Tuesday, July 30, 2013

Fetch the Comfy Chair!

You’ve probably all noticed that most of the fashion prints I post in Fashion Forecasts are from Ackermann’s Repository, that splendidly illustrated journal of early 19th century culture and fashion. But along with the lovely depictions of fashion in each month’s issue, Rudolph Ackermann published many other plates: scenery from abroad as well as solidly English country houses, the latest in carriages, depictions of royal residences, and frequently, over the course of the magazine’s twenty year history, images of fashionable furniture. Paid advertising as we know it didn’t exist in the journals of the day, but furniture-makers hoping for a little free exposure must have flocked to Mr. A, hoping he’d depict one of their products in the Repository along with a flattering write-up.

One of my favorite prints of this type is this one, from the September 1810 edition: Library Reading Chairs.

Here’s the accompanying text:

PLATE 15: FASHIONABLE FURNITURE Our engraving this month exhibits two of the most convenient and comfortable library chairs perhaps ever completed. Each of them has become a favourite piece of furniture for the library, boudoir, and other apartments of the nobility and gentry. The first (on the left-hand side of the plate) is made of mahogany, or any other wood; the back, seat, and sides caned, with French stuffed cushions and covers; the arms corresponding; a movable desk and candlestick, affording every possible accommodation for reading, writing, &c. The whole chair is of itself completely comfortable.

The second is a more novel article, but equally convenient and pleasant: gentlemen either sit across, with the face toward the desk, contrived for reading, writing, &c. and which, by a rising rack, can be elevated at pleasure; or, when its occupier is tired of the first position, it is with the greatest ease turned around in a brass groove, to either one side or the other; in which case, the gentleman sits sideways. The circling arms in either way form a pleasant easy back, and also, in every direction, supports for the arms. As a proof of their real comfort and convenience, they are now in great sale at the ware-rooms of the inventors, Messrs. Morgan and Saunders, Catherine-street, Strand.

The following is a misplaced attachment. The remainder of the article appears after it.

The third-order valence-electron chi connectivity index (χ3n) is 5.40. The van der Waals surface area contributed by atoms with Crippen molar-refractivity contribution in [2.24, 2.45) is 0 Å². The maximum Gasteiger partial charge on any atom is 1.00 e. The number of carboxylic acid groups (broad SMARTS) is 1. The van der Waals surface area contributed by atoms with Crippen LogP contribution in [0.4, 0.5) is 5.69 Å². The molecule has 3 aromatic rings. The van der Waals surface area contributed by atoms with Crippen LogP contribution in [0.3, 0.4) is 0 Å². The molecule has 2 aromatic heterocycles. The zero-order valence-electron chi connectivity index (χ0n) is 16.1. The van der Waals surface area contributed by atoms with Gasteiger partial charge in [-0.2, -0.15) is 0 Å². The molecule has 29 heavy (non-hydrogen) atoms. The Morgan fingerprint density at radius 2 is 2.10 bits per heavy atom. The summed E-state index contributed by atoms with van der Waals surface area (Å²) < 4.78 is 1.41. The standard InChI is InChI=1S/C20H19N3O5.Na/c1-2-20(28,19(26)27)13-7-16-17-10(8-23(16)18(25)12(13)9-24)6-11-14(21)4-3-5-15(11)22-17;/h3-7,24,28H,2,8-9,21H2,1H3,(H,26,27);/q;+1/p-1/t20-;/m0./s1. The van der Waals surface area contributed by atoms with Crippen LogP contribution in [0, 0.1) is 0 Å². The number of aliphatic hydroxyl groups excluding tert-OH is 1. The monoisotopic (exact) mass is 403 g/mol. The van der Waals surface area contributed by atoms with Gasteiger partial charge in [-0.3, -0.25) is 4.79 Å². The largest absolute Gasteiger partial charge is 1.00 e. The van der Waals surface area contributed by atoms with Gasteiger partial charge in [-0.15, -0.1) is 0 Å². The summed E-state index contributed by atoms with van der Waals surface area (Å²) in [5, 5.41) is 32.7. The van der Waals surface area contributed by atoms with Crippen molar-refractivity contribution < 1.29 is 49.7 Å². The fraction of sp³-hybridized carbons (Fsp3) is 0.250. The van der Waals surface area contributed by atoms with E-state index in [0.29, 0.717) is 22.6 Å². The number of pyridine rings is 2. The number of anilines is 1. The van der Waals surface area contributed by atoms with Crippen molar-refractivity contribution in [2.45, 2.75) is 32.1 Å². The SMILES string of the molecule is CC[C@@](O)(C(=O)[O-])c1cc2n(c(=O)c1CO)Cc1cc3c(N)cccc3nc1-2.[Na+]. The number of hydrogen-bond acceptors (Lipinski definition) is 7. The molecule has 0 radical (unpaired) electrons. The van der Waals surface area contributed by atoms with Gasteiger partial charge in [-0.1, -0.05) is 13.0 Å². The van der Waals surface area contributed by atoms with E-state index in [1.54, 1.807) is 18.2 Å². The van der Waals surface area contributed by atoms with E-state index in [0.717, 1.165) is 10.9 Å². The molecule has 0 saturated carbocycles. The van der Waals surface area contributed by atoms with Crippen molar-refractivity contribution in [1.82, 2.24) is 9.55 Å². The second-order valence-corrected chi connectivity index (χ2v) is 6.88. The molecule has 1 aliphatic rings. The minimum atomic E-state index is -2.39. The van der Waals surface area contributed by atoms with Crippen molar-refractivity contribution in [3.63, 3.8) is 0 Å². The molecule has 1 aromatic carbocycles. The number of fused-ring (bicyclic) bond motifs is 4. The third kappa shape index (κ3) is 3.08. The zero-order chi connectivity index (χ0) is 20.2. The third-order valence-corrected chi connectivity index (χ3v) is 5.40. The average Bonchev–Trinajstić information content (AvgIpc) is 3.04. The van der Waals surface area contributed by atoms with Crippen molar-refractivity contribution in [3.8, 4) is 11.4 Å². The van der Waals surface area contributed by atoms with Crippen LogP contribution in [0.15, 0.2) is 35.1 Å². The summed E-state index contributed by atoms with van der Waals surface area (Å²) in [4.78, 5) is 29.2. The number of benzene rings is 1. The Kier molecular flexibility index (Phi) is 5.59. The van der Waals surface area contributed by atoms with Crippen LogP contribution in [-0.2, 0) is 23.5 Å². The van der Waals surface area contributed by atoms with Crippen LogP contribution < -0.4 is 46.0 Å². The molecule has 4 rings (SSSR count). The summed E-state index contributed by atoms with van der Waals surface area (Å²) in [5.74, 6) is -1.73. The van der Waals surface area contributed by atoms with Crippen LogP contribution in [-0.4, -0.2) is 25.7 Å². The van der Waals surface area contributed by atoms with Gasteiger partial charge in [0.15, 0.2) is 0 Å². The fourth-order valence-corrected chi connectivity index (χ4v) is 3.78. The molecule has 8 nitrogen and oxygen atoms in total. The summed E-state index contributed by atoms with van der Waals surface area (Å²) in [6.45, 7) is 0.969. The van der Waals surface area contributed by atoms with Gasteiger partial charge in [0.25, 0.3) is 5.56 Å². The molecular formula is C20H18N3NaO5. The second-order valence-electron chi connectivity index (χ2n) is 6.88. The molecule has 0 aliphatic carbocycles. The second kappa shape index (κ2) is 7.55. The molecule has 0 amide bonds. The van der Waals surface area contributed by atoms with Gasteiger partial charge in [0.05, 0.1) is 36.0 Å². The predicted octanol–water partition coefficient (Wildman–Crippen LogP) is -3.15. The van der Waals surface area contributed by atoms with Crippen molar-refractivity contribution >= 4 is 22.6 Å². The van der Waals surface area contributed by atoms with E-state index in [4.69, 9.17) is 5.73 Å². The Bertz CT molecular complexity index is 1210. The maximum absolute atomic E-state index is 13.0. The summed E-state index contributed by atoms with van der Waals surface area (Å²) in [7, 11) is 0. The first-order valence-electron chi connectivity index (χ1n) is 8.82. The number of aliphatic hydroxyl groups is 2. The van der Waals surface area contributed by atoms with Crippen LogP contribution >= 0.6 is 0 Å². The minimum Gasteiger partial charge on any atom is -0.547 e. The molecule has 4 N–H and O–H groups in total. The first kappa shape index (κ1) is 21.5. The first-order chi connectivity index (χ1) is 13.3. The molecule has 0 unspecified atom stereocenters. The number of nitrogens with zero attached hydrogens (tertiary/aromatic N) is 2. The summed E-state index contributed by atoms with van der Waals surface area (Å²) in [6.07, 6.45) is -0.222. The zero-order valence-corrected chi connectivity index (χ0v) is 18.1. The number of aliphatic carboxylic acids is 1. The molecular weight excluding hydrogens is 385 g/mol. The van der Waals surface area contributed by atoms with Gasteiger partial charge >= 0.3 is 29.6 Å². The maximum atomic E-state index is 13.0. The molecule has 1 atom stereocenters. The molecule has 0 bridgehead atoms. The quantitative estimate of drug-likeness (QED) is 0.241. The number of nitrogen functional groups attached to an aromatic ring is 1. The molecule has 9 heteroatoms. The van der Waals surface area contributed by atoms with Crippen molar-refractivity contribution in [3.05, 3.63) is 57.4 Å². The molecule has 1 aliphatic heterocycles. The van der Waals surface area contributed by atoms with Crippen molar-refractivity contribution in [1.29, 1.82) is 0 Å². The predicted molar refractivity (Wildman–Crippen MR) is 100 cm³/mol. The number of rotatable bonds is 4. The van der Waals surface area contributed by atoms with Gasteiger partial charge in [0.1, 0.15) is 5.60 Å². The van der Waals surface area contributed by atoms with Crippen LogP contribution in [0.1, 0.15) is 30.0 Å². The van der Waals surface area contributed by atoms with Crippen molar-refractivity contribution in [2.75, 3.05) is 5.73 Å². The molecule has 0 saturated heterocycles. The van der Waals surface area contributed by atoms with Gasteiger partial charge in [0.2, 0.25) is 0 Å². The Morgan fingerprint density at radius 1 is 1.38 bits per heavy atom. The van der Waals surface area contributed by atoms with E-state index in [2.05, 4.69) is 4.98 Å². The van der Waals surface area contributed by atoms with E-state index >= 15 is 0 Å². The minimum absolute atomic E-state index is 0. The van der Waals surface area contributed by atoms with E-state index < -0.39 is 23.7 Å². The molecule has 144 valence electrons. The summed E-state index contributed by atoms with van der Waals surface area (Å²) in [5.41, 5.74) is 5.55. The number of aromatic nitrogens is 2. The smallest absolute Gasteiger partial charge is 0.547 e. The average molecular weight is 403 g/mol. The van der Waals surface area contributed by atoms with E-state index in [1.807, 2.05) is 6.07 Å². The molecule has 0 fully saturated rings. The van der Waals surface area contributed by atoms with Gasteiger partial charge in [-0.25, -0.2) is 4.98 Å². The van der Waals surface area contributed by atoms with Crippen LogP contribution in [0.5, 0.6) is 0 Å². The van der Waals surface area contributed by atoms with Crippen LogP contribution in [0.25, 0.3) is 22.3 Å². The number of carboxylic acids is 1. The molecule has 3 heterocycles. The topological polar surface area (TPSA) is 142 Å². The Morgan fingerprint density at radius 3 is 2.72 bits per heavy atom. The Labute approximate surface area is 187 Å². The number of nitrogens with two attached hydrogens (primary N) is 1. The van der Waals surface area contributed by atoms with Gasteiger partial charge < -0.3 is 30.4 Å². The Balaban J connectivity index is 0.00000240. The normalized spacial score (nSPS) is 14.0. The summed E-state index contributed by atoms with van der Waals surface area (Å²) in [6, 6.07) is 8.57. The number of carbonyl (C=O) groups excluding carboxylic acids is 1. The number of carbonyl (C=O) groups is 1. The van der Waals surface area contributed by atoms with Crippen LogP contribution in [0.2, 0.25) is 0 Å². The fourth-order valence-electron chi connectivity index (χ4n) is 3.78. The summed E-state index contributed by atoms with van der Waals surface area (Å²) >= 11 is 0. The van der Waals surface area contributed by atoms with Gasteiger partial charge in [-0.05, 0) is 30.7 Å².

I want both of them! How about you?

Speaking of comfy chairs for reading...I’m happy to report that the paperback version of Courtship and Curses makes its appearance today, from Square Fish, Macmillan Children’s paperback imprint. For an excerpt and notes about the book, please follow the links to my website. And for ordering info, check Amazon, Barnes and Noble, Indiebound, Powell's, or the Book Depository.  Enjoy!


DangAndBlast! said...

How fun to see that men have always sat backwards/astride in chairs!

DangAndBlast! said...

And I want them too :-)